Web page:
The last 6 months have seen a wrath of unprecedented increases. Materials, Energy, Fuel, Raw materials and tax have in some cases been close to 3 times their cost in the past 12 months.

When the rises are in conjunction with labour and material shortages with growing worldwide uncertainty, there has never been a more important time to revaluate your process, see where processes can be improved, eliminate wastage, automate tasks, or generally do more done with less as a way to improve your bottom line and gain control of those elements within your grasp.

Inefficiency can hide in a number of places not always immediately apparent.

Here are 6 places where inefficiency can be hiding:

Bulk Fluid Container Utilisation
Fluids, chemicals, flavorings or staples such as butter used as ingredients within processes are not always easy to decant from tubs, 205L drums, or IBCs due to their characteristics namely their viscosity.

Quite often containers can be returned to suppliers, partially filled with as much as 5-10% of liquid remaining within it, usually stuck to the sides of drums, or at the bottom of IBC’s which can be recovered providing the right pump technology is Invested in, with fluid recovery rates between 97-99%.

Quite often it is not only the amount of liquid which is extracted from a container which is important but how the liquid is handled and how accurately measures are dispensed.

Consistency of Results
Some materials are shear sensitive meaning they are sensitive in the way they are handled or transferred.

If agitated too much fats can separate out from the liquid or mixtures change in consistency from what is expected. This can often lead to batches being rejected or inconsistent final recipes increasing wastage.

Having a pump which can accurately dispense fluids repeatedly at the touch of a button ensures whatever recipe is created, it is the same every time.

Manual Handling
Manual handling is often used during the initial stages of trialing a new process or method.

When a new process, technique, additive, or mixture is created, it is sometimes necessary for personnel to manually test it, refining procedures until they work as desired.

But what if this new process creates an unforeseen issue and not reviewed after implementation?

Manual handling is often a process where users see the most benefit from automating by reducing risk of spillage, accidents, inconsistency of results and increase speed of dispensing.

Frequent spare part usage can often be a sign that something is not quite right within a process. Sometimes it can be taken as a given, that Mechanical Seals, O Rings, Stators, Diaphragms or Peristaltic Pump hose failure are a cost of the process. By undertaking failure analysis with a trusted pump supplier insight can be obtained if the rate of failure is normal and is as expected.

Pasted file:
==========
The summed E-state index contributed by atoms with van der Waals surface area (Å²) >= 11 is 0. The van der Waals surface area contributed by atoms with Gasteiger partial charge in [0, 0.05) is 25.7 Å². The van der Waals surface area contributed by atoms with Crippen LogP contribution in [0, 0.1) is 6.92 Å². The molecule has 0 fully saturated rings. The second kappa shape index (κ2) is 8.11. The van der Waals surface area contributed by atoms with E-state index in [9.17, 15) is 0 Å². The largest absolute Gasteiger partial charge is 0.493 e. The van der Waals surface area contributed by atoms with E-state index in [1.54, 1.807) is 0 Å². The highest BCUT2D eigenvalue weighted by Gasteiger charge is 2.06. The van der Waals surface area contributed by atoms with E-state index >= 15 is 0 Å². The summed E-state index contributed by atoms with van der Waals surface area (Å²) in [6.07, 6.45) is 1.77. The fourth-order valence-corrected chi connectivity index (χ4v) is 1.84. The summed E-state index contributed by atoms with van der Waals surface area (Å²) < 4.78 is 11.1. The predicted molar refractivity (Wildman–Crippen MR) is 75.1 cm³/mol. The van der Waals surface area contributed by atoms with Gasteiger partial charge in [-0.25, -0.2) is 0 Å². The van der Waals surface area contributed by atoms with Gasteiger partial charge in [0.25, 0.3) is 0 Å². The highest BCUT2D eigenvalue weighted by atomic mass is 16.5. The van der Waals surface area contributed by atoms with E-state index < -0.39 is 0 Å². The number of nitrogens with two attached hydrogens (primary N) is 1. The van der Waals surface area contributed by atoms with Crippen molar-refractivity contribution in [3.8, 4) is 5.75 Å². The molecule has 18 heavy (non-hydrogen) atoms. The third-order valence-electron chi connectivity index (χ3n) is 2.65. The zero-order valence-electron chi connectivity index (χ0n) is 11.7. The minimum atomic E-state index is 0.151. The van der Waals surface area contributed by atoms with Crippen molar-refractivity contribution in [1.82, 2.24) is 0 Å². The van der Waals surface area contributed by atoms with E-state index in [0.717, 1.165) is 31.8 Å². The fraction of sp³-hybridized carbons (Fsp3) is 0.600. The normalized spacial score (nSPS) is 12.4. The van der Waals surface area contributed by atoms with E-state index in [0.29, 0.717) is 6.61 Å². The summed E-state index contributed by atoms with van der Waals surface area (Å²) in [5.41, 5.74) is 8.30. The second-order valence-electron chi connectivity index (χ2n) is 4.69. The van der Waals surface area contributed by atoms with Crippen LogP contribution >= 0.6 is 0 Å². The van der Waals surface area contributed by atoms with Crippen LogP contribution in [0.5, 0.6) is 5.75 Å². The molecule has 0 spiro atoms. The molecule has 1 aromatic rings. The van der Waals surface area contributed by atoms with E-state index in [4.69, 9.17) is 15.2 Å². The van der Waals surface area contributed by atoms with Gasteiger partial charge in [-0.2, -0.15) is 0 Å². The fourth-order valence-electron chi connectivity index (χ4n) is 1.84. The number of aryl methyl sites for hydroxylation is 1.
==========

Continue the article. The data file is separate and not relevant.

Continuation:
Sometimes small changes may be required such as the changing of a packed gland seal to a mechanical seal to help recover any fluid lost which is not charged for. On other occasions it could be that the pump type needs altering.

If Pump cleaning is performed manually, automating it for cleaning via CIP, or changing to a low maintenance pump design can accelerate the speed in which colour, recipe or production changes are carried out reducing downtime.

Should a pump be operating for over 10 hours a day its energy efficiency rating should be checked as older motors are rated as IE1 which can be between 5-20% less efficient than premium efficiency IE3 or IE4 motors.

Pump age can also play a part in improving results, where newer more efficient designs are available for applications. Often the greatest cost of ownership derive from maintaining and running the unit, so it often pays to upgrade should the unit be several years old.

System Calibration / Set Up
Pumps are not intelligent by design. Their performance is typically controlled via the system, which can often mean pumps are controlled by the closing of valves to reduce or stop flow, or recirculate flow.

Although the flow of a pump may have stopped, its power consumption remains the same, and if stopped abruptly or ran against a closed valve there is the potential for damage to be incurred.

By utilising a variable speed drive it reduce energy usage by more than 50%, with associated savings made in spare part usage and maintenance too.

Pump Set up & type
As pumps are controlled by the system they are installed in, there are certain telltale signs that equipment is not working as it should. It could sound excessively noisy, be vibrating heavily, or produce less flow than normal.

Having a pump operating at full speed only within a process – in particular cooling applications is worth investigating to see if the pump and process could operate at a variable rate.

Similarly if a pump is frequently operating with a relief valve open this is a sign that the pump set up can be optimized.

Pressure reducing valves
In systems where pressures are too high for the next stage of a process, pressure reducing valves can be used to reduce incoming pressure.

When these are used the energy within the liquid is dissipated and wasted within the valve. If pressure reducing valves are used frequently in plants operating 24/7 there are possibilities to recover this energy via a Pump as Turbine which recovers the energy as reducing the pressure.

If you are looking a ways to improve a process, minimize wastage, improve productivity or downtime, speak to North Ridge Pumps on 01773 302 660, via Live Chat, or email to discuss your process and see how we can help.